Built environment, urban vitality and social cohesion: Do vibrant neighborhoods foster strong communities?

Kostas Mouratidis, Wouter Poortinga
2020 Landscape and Urban Planning  
Urban vitality and social cohesion both provide multiple benefits in cities. While it has been argued that urban vitality -the liveliness of cities -may strengthen social cohesion, this has not been sufficiently examined by empirical research. This paper presents and tests a model in which urban vitality mediates the relationship between built environment characteristics and neighborhood social cohesion, using survey and geospatial data from the Oslo metropolitan area. We find that neighborhood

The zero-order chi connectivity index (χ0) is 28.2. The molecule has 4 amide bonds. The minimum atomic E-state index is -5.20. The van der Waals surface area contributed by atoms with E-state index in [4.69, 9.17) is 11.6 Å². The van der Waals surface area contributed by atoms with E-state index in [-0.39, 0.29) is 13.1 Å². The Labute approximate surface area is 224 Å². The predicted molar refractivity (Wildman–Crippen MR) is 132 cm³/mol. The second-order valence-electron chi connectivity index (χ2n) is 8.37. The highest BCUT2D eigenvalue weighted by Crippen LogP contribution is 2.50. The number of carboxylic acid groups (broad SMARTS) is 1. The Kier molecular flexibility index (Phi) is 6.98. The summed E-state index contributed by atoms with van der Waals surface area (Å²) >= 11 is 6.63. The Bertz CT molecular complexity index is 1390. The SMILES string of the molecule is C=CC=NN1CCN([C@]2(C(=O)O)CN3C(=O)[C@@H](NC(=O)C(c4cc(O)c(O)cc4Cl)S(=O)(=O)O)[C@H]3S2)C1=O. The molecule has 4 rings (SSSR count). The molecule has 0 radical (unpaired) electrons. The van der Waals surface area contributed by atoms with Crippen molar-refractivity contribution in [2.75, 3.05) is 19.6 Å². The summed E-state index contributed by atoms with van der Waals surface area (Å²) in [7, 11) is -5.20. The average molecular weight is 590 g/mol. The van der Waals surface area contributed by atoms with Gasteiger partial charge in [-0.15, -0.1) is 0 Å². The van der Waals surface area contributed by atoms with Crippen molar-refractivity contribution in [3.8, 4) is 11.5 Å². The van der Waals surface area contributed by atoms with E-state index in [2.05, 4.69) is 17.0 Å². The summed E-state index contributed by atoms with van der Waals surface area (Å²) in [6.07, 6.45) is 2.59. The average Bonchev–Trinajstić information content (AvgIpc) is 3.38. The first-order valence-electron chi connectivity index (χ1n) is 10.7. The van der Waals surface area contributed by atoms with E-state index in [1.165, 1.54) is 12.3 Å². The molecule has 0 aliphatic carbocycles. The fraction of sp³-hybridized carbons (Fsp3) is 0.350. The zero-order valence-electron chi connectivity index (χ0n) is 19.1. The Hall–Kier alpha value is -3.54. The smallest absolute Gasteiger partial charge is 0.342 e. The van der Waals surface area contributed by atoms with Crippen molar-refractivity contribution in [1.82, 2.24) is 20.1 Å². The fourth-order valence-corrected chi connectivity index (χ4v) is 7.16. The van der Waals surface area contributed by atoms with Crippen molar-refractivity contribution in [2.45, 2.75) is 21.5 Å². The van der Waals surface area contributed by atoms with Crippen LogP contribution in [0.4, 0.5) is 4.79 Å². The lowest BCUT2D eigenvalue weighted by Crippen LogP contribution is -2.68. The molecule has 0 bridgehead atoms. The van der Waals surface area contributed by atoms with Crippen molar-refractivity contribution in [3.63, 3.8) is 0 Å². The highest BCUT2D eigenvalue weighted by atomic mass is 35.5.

more » ... density and land use mix are positive predictors of urban vitality, but are negatively associated with social cohesion. Green space is found to be associated with lower urban vitality, while public transport accessibility is associated with higher social cohesion. Results indicate seemingly contradictory relationships between the built environment, urban vitality and social cohesion. On the one hand, although compact urban form has higher levels of urban vitality, it has lower levels of social cohesion compared to low-density, single-use urban form. On the other hand, for similar urban form types, urban vitality is found to be positively associated with social cohesion, suggesting that local initiatives and interventions aiming to increase residents' walking and social activity within their neighborhood could also strengthen social cohesion.
doi:10.1016/j.landurbplan.2020.103951 fatcat:73oiwb4x75b4jlrtuiuhy6alwu